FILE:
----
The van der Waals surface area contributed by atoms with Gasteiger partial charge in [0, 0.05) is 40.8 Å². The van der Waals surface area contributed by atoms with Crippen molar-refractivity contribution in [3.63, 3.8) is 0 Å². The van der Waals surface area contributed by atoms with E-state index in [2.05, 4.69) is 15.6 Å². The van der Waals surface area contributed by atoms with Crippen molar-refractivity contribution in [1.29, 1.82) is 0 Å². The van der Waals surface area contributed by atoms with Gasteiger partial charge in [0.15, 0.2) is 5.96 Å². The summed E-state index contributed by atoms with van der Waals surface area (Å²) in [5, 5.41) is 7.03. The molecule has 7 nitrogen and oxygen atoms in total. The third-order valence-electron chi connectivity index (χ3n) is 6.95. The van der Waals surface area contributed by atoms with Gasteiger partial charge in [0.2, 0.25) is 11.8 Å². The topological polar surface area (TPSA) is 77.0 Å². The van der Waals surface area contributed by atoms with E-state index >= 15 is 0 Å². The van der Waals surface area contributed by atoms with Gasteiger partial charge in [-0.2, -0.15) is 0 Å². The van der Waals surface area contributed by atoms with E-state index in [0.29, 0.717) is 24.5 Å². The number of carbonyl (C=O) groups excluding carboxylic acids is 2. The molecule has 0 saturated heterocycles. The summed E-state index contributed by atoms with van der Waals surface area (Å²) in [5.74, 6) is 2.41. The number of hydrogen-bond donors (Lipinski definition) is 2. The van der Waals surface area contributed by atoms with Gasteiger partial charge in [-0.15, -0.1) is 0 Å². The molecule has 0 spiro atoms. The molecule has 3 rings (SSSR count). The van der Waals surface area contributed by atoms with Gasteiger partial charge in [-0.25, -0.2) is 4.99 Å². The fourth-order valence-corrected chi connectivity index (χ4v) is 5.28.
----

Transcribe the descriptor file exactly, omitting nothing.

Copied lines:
The van der Waals surface area contributed by atoms with Gasteiger partial charge in [0, 0.05) is 40.8 Å². The van der Waals surface area contributed by atoms with Crippen molar-refractivity contribution in [3.63, 3.8) is 0 Å². The van der Waals surface area contributed by atoms with E-state index in [2.05, 4.69) is 15.6 Å². The van der Waals surface area contributed by atoms with Crippen molar-refractivity contribution in [1.29, 1.82) is 0 Å². The van der Waals surface area contributed by atoms with Gasteiger partial charge in [0.15, 0.2) is 5.96 Å². The summed E-state index contributed by atoms with van der Waals surface area (Å²) in [5, 5.41) is 7.03. The molecule has 7 nitrogen and oxygen atoms in total. The third-order valence-electron chi connectivity index (χ3n) is 6.95. The van der Waals surface area contributed by atoms with Gasteiger partial charge in [0.2, 0.25) is 11.8 Å². The topological polar surface area (TPSA) is 77.0 Å². The van der Waals surface area contributed by atoms with E-state index >= 15 is 0 Å². The van der Waals surface area contributed by atoms with Gasteiger partial charge in [-0.2, -0.15) is 0 Å². The van der Waals surface area contributed by atoms with E-state index in [0.29, 0.717) is 24.5 Å². The number of carbonyl (C=O) groups excluding carboxylic acids is 2. The molecule has 0 saturated heterocycles. The summed E-state index contributed by atoms with van der Waals surface area (Å²) in [5.74, 6) is 2.41. The number of hydrogen-bond donors (Lipinski definition) is 2. The van der Waals surface area contributed by atoms with Gasteiger partial charge in [-0.15, -0.1) is 0 Å². The molecule has 0 spiro atoms. The molecule has 3 rings (SSSR count). The van der Waals surface area contributed by atoms with Gasteiger partial charge in [-0.25, -0.2) is 4.99 Å². The fourth-order valence-corrected chi connectivity index (χ4v) is 5.28.